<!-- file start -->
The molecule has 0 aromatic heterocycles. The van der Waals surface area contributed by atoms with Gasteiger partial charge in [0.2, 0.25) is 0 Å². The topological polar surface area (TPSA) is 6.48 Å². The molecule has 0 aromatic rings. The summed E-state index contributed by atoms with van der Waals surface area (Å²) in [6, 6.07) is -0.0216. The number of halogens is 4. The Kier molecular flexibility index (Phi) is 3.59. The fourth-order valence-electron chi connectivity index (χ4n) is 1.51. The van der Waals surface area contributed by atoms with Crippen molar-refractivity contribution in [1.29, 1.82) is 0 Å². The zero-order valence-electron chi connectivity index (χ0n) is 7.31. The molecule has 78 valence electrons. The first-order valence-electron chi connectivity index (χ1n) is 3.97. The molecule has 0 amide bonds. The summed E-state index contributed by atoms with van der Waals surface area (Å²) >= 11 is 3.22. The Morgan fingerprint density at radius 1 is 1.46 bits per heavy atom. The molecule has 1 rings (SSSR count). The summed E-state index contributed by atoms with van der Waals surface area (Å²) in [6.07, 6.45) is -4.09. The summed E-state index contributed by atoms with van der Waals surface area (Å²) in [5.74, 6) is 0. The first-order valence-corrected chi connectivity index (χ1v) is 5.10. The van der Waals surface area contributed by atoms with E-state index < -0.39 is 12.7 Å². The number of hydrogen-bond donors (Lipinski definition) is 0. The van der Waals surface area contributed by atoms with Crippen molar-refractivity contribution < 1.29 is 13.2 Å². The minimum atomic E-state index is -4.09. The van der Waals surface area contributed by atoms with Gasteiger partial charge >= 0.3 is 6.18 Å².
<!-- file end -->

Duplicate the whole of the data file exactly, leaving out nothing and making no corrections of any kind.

The molecule has 0 aromatic heterocycles. The van der Waals surface area contributed by atoms with Gasteiger partial charge in [0.2, 0.25) is 0 Å². The topological polar surface area (TPSA) is 6.48 Å². The molecule has 0 aromatic rings. The summed E-state index contributed by atoms with van der Waals surface area (Å²) in [6, 6.07) is -0.0216. The number of halogens is 4. The Kier molecular flexibility index (Phi) is 3.59. The fourth-order valence-electron chi connectivity index (χ4n) is 1.51. The van der Waals surface area contributed by atoms with Crippen molar-refractivity contribution in [1.29, 1.82) is 0 Å². The zero-order valence-electron chi connectivity index (χ0n) is 7.31. The molecule has 78 valence electrons. The first-order valence-electron chi connectivity index (χ1n) is 3.97. The molecule has 0 amide bonds. The summed E-state index contributed by atoms with van der Waals surface area (Å²) >= 11 is 3.22. The Morgan fingerprint density at radius 1 is 1.46 bits per heavy atom. The molecule has 1 rings (SSSR count). The summed E-state index contributed by atoms with van der Waals surface area (Å²) in [6.07, 6.45) is -4.09. The summed E-state index contributed by atoms with van der Waals surface area (Å²) in [5.74, 6) is 0. The first-order valence-corrected chi connectivity index (χ1v) is 5.10. The van der Waals surface area contributed by atoms with E-state index < -0.39 is 12.7 Å². The number of hydrogen-bond donors (Lipinski definition) is 0. The van der Waals surface area contributed by atoms with Crippen molar-refractivity contribution < 1.29 is 13.2 Å². The minimum atomic E-state index is -4.09. The van der Waals surface area contributed by atoms with Gasteiger partial charge >= 0.3 is 6.18 Å².